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Obesity in Men and the T Factor: Is it T-Time?

Jan 11, 2016

Testosterone

Victor S. Sierpina, MD

Men, there is now a simple medical biomarker test for you called CYCYP. Can You C(s)ee Your P…? Look straight down and if you can’t see your manhood, likely you are suffering from visceral or belly fat.

For many years, we guys have thought of the obesity issue as something that mainly troubled the fairer sex. However, obesity or overweight rates for men are at 72 percent and rising and for women it is 64 percent and stable. Men also have a higher risk of cancer, diabetes, and heart disease with a life expectancy of 76 years compared to 81 for women.  Being obese or overweight contributes to the burden of all these diseases in a major way. Lifestyle management is the primary therapeutic tool.

My colleague and friend, physician and chef, Dr. John La Puma has new book out called Men Don’t Diet, Men...Refuel. Dr. La Puma has long explored the ways health and nutrition are related.

A major theme of this book is that the overweight/obesity epidemic among men is in part attributable to declining testosterone levels. This decrease is not just the kind related to normal aging. There has been a worldwide decline in testosterone levels among men of all ages. One study indicated that there is a global “sperm crisis” with a decrease in sperm counts of 50 percent in the last 50 years.

Weight gain and associated insulin resistance in itself contributes to hormonal changes, lowered testosterone. Visceral or belly fat is a factory of inflammatory chemicals and a cause of conversion of testosterone into estrogen, its female equivalent. Or as Dr. La Puma asks, “Is your belly turning you into a girl?”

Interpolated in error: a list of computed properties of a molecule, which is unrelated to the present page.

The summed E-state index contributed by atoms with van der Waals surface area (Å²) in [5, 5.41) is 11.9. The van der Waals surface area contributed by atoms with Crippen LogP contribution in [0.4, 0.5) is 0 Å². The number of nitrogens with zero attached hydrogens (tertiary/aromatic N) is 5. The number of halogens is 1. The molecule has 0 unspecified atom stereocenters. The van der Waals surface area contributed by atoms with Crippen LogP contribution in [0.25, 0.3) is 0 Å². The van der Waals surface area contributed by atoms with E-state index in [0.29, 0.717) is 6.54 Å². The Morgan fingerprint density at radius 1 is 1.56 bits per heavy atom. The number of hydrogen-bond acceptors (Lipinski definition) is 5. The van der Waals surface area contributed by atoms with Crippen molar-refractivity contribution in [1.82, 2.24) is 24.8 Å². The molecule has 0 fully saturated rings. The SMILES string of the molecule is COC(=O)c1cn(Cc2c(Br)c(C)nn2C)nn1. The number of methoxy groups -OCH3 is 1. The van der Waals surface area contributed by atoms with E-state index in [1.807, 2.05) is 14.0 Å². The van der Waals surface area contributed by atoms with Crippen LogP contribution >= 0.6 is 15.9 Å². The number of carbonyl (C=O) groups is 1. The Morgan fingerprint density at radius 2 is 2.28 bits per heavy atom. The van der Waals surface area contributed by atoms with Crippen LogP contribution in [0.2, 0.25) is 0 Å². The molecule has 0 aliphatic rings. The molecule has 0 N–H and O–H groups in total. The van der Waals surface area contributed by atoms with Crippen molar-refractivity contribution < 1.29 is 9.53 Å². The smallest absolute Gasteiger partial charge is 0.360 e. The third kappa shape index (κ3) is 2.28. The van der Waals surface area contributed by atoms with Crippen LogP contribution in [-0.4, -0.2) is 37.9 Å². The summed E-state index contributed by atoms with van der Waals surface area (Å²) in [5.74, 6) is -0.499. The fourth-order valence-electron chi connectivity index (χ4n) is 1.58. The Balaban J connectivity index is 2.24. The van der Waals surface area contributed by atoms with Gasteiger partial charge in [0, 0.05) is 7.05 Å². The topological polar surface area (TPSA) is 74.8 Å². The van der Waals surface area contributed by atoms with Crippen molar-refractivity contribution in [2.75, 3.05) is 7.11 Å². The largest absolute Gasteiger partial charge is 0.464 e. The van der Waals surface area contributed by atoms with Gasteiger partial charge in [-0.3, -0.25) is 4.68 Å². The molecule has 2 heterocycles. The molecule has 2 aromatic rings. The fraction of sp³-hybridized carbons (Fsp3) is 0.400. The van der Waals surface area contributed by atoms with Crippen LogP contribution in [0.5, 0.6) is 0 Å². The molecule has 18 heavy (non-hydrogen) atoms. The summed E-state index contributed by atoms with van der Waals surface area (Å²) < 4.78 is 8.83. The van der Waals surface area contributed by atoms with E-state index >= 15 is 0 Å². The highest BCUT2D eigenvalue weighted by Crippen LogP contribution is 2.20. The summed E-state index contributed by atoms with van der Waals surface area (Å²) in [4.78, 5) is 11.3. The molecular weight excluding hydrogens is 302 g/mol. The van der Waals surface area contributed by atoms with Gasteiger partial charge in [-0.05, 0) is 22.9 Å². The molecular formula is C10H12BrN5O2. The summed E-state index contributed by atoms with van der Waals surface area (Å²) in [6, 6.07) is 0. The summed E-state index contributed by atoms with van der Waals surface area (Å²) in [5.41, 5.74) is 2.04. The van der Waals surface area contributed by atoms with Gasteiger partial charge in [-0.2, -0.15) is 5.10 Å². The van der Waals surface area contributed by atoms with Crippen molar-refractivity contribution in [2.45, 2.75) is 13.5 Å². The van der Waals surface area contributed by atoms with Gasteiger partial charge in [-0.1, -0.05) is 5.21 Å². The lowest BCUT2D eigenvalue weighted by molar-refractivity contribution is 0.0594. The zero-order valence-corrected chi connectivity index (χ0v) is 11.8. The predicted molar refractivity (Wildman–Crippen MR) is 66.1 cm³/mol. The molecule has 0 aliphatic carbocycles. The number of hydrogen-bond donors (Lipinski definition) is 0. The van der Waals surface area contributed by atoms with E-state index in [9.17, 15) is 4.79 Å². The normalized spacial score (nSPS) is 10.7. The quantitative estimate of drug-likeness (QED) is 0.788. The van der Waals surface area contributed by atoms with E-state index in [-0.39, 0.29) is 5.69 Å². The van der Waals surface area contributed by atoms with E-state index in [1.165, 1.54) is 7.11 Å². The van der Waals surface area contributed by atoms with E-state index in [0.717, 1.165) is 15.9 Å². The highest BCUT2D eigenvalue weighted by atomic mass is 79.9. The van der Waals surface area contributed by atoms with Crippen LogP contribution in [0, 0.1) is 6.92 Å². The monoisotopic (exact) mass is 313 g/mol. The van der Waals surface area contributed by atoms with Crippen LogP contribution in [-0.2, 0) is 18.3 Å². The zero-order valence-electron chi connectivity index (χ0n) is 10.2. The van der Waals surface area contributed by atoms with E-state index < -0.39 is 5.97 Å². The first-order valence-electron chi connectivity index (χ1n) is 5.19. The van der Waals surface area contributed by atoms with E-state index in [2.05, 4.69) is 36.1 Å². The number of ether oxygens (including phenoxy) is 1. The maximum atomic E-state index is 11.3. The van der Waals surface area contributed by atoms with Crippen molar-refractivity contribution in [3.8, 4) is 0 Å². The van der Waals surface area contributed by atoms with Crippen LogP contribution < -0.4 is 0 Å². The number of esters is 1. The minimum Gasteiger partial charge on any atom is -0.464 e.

Also contributing to this problem are new-to-nature chemicals like environmental toxins, plasticizers, pesticide residues, and drug metabolites that convert testosterone into estrogen. Many of these are everyday chemicals used in plastics, papers, and beverage containers.

So what is a man to do if you failed the CYCYP test? The replacement of testosterone has becoming increasingly popular. Talk to your doctor about this option and get tested if it is appropriate. A T level under 300 is generally considered low and any man below this level may be a potential candidate for replacement therapy.

Alternatively, La Puma emphasizes a number of lifestyle changes.  As a culinary and wine expert, he cheerfully offers many delicious recipes that hit the “reward” circuit in men’s brains.

Some other tips are:
  1. Avoid plastics. Don’t microwave plastic food containers, try to avoid plastic food containers and bottles, or get phthalate-free and BPA-free containers.
  2. Eat more crucifers. These vegetables help detoxify the body through improved liver activity and removal of estrogen. Crucifers include broccoli, cauliflower, Brussels sprouts, mustard greens, and kale.
  3. Eat more mono-unsaturated fats as these help build T levels. These fats are from avocados, olives, olive oil, nuts, and nut oils.
  4. Cut carbs almost completely (to less than 50 grams) a couple times a week. This can help reduce insulin sensitivity, improve weight loss, and reset your body’s hormonal system to resemble that of our cavemen ancestors.
  5. Use the 6-inch plate and the myplate.gov for a guide to portion size.
  6. Squats, pushups, and jumping jacks accelerate burning visceral fat more than running.

If you are an overweight or obese guy, I recommend getting a copy of LaPuma’s book and testing out some of the methods and recipes there.

And ladies, if he isn’t interested, get him a gift copy anyway and prepare some new and healthy dishes for him. You will be increasing “T for two!” 

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